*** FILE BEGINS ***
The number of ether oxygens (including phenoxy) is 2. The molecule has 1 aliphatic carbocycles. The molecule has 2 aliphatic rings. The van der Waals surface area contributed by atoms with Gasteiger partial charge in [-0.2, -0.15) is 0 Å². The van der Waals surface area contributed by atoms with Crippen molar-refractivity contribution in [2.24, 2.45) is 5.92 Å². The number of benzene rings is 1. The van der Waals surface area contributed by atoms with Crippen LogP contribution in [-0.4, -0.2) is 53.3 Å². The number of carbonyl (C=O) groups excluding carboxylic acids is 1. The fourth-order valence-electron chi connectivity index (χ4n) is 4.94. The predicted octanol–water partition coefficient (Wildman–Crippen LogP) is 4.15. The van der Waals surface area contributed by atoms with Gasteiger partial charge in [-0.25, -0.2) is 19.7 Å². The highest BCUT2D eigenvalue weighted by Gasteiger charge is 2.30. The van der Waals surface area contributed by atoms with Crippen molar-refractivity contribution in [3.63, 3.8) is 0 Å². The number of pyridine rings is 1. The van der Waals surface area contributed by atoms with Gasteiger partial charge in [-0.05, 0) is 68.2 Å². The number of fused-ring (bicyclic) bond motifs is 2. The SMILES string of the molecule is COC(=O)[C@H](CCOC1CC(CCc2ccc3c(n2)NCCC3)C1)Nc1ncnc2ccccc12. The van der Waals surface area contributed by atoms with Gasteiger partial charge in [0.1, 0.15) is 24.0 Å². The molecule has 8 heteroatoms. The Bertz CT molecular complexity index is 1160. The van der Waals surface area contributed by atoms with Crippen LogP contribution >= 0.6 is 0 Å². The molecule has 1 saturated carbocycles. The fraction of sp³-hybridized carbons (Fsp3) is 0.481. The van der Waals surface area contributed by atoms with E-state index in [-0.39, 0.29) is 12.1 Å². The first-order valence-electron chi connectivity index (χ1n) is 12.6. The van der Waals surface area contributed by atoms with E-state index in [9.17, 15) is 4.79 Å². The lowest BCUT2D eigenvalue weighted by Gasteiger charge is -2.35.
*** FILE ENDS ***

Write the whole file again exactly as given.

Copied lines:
The number of ether oxygens (including phenoxy) is 2. The molecule has 1 aliphatic carbocycles. The molecule has 2 aliphatic rings. The van der Waals surface area contributed by atoms with Gasteiger partial charge in [-0.2, -0.15) is 0 Å². The van der Waals surface area contributed by atoms with Crippen molar-refractivity contribution in [2.24, 2.45) is 5.92 Å². The number of benzene rings is 1. The van der Waals surface area contributed by atoms with Crippen LogP contribution in [-0.4, -0.2) is 53.3 Å². The number of carbonyl (C=O) groups excluding carboxylic acids is 1. The fourth-order valence-electron chi connectivity index (χ4n) is 4.94. The predicted octanol–water partition coefficient (Wildman–Crippen LogP) is 4.15. The van der Waals surface area contributed by atoms with Gasteiger partial charge in [-0.25, -0.2) is 19.7 Å². The highest BCUT2D eigenvalue weighted by Gasteiger charge is 2.30. The van der Waals surface area contributed by atoms with Crippen molar-refractivity contribution in [3.63, 3.8) is 0 Å². The number of pyridine rings is 1. The van der Waals surface area contributed by atoms with Gasteiger partial charge in [-0.05, 0) is 68.2 Å². The number of fused-ring (bicyclic) bond motifs is 2. The SMILES string of the molecule is COC(=O)[C@H](CCOC1CC(CCc2ccc3c(n2)NCCC3)C1)Nc1ncnc2ccccc12. The van der Waals surface area contributed by atoms with Gasteiger partial charge in [0.1, 0.15) is 24.0 Å². The molecule has 8 heteroatoms. The Bertz CT molecular complexity index is 1160. The van der Waals surface area contributed by atoms with Crippen LogP contribution >= 0.6 is 0 Å². The molecule has 1 saturated carbocycles. The fraction of sp³-hybridized carbons (Fsp3) is 0.481. The van der Waals surface area contributed by atoms with E-state index in [-0.39, 0.29) is 12.1 Å². The first-order valence-electron chi connectivity index (χ1n) is 12.6. The van der Waals surface area contributed by atoms with E-state index in [9.17, 15) is 4.79 Å². The lowest BCUT2D eigenvalue weighted by Gasteiger charge is -2.35.